The spine's central canal provides a structure within the vertebral column to house the spinal cord and nerve bundles. The term central canal can refer to other anatomical features, such as the haversian canal of the ostia structure in bones, but that name typically refers to the spinal canal.
The central canal is a space created by the surfaces of adjacent structures. Its front is the rear edge of the vertebral disks. Its rear abuts the rings of the vertebrae and inter-disk ligaments. When malformations of any of those bordering elements reduce the central canal's radius, the spinal cord and other hosted nerve bundles suffer damage. Compression of the connective tissue, pressure on the spinal cord and other forces impact the health of the spine.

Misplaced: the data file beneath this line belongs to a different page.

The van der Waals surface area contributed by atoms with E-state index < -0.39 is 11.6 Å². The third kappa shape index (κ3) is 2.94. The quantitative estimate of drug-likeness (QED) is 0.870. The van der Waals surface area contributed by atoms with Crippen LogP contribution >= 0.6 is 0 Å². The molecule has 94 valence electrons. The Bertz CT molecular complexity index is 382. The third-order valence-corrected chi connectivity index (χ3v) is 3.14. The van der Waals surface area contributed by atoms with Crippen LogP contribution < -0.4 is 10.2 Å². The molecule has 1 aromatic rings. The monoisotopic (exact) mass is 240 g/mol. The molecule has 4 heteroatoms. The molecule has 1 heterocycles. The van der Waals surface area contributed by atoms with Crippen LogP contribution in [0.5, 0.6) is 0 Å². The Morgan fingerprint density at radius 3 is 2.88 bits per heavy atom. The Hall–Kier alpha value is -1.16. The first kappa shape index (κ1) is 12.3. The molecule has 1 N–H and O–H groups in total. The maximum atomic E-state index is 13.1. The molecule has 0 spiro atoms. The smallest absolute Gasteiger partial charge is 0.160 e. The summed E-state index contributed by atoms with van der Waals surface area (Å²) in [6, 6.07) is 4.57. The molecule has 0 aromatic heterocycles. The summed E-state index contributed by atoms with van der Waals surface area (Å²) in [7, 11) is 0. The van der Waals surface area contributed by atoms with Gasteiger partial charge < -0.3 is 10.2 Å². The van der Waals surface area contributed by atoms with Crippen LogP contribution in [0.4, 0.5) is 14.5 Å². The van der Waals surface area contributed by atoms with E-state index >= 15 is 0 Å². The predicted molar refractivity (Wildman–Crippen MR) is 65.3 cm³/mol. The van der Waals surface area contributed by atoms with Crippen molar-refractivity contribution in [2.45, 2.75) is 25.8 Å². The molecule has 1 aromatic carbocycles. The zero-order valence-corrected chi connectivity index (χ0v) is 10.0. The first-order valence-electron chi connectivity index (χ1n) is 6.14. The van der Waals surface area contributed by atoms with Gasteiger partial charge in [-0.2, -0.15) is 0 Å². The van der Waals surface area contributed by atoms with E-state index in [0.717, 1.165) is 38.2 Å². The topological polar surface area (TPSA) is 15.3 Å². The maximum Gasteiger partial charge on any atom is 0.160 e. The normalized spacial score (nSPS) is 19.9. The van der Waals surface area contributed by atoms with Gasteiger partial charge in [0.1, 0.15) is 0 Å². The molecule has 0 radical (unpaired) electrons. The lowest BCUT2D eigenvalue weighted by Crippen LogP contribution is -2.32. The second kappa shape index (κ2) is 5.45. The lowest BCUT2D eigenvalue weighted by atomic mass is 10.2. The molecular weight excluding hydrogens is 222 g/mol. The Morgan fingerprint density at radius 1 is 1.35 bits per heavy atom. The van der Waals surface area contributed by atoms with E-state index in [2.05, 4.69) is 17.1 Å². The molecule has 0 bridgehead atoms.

One of the most significant outcomes of a narrowed spinal canal is spinal stenosis, which causes side effects such as numbness in the legs and back pain. Major contributors to this condition are age and arthritis. Blockages in the central canal begin in the teens, accelerating throughout life. These occur locally and expand from individual segments with totally open canals existing only in those 10-years-old and younger. Because of these blockages, the central canal is thought to be less functional after infancy, according to the National Institute of Health.